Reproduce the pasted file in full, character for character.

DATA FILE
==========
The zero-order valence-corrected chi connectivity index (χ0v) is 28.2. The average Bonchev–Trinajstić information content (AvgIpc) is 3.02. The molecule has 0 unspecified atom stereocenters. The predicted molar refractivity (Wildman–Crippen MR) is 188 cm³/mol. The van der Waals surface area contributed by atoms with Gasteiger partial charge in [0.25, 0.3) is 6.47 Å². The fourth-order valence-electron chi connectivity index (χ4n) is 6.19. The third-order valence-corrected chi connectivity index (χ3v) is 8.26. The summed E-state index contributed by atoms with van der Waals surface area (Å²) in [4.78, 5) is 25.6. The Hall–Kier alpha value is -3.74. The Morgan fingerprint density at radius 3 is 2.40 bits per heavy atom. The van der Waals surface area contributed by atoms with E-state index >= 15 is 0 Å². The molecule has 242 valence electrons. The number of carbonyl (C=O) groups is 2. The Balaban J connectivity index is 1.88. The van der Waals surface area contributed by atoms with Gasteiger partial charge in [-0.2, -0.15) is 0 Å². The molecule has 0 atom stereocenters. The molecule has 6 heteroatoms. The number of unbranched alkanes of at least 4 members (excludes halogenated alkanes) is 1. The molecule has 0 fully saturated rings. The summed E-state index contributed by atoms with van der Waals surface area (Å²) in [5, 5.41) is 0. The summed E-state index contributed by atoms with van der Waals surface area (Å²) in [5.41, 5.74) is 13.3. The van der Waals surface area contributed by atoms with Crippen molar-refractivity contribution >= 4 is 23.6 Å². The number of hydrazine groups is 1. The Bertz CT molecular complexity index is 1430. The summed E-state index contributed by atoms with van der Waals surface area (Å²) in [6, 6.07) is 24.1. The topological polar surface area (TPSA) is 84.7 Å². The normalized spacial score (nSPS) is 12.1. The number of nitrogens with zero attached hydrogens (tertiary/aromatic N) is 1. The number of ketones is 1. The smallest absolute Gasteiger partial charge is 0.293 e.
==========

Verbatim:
The zero-order valence-corrected chi connectivity index (χ0v) is 28.2. The average Bonchev–Trinajstić information content (AvgIpc) is 3.02. The molecule has 0 unspecified atom stereocenters. The predicted molar refractivity (Wildman–Crippen MR) is 188 cm³/mol. The van der Waals surface area contributed by atoms with Gasteiger partial charge in [0.25, 0.3) is 6.47 Å². The fourth-order valence-electron chi connectivity index (χ4n) is 6.19. The third-order valence-corrected chi connectivity index (χ3v) is 8.26. The summed E-state index contributed by atoms with van der Waals surface area (Å²) in [4.78, 5) is 25.6. The Hall–Kier alpha value is -3.74. The Morgan fingerprint density at radius 3 is 2.40 bits per heavy atom. The van der Waals surface area contributed by atoms with E-state index >= 15 is 0 Å². The molecule has 242 valence electrons. The number of carbonyl (C=O) groups is 2. The Balaban J connectivity index is 1.88. The van der Waals surface area contributed by atoms with Gasteiger partial charge in [-0.2, -0.15) is 0 Å². The molecule has 0 atom stereocenters. The molecule has 6 heteroatoms. The number of unbranched alkanes of at least 4 members (excludes halogenated alkanes) is 1. The molecule has 0 fully saturated rings. The summed E-state index contributed by atoms with van der Waals surface area (Å²) in [5, 5.41) is 0. The summed E-state index contributed by atoms with van der Waals surface area (Å²) in [5.41, 5.74) is 13.3. The van der Waals surface area contributed by atoms with Crippen molar-refractivity contribution >= 4 is 23.6 Å². The number of hydrazine groups is 1. The Bertz CT molecular complexity index is 1430. The summed E-state index contributed by atoms with van der Waals surface area (Å²) in [6, 6.07) is 24.1. The topological polar surface area (TPSA) is 84.7 Å². The normalized spacial score (nSPS) is 12.1. The number of nitrogens with zero attached hydrogens (tertiary/aromatic N) is 1. The number of ketones is 1. The smallest absolute Gasteiger partial charge is 0.293 e.